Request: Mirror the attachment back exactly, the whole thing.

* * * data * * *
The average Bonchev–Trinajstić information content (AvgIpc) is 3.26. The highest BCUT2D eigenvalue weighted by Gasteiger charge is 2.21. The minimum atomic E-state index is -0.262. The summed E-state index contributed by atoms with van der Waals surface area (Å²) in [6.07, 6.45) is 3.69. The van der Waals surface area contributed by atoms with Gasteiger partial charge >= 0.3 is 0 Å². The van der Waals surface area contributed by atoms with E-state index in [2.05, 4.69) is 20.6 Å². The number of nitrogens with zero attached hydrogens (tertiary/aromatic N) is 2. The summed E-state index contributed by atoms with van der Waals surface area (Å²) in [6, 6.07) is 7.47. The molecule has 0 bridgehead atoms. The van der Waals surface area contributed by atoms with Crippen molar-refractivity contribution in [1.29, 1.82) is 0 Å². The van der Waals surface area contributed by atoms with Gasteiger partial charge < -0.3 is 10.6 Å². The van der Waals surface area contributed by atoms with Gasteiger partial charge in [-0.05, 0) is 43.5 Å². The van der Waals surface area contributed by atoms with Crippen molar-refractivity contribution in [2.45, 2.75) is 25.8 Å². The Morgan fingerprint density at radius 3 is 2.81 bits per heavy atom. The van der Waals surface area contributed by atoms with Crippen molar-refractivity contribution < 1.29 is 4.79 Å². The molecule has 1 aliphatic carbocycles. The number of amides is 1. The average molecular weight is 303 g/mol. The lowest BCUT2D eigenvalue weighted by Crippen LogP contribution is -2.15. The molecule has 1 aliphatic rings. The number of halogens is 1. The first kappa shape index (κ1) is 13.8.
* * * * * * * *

The average Bonchev–Trinajstić information content (AvgIpc) is 3.26. The highest BCUT2D eigenvalue weighted by Gasteiger charge is 2.21. The minimum atomic E-state index is -0.262. The summed E-state index contributed by atoms with van der Waals surface area (Å²) in [6.07, 6.45) is 3.69. The van der Waals surface area contributed by atoms with Gasteiger partial charge >= 0.3 is 0 Å². The van der Waals surface area contributed by atoms with E-state index in [2.05, 4.69) is 20.6 Å². The number of nitrogens with zero attached hydrogens (tertiary/aromatic N) is 2. The summed E-state index contributed by atoms with van der Waals surface area (Å²) in [6, 6.07) is 7.47. The molecule has 0 bridgehead atoms. The van der Waals surface area contributed by atoms with Crippen molar-refractivity contribution in [1.29, 1.82) is 0 Å². The van der Waals surface area contributed by atoms with Gasteiger partial charge < -0.3 is 10.6 Å². The van der Waals surface area contributed by atoms with Gasteiger partial charge in [-0.05, 0) is 43.5 Å². The van der Waals surface area contributed by atoms with Crippen molar-refractivity contribution in [2.45, 2.75) is 25.8 Å². The Morgan fingerprint density at radius 3 is 2.81 bits per heavy atom. The van der Waals surface area contributed by atoms with Crippen molar-refractivity contribution < 1.29 is 4.79 Å². The molecule has 1 aliphatic carbocycles. The number of amides is 1. The average molecular weight is 303 g/mol. The lowest BCUT2D eigenvalue weighted by Crippen LogP contribution is -2.15. The molecule has 1 aliphatic rings. The number of halogens is 1. The first kappa shape index (κ1) is 13.8.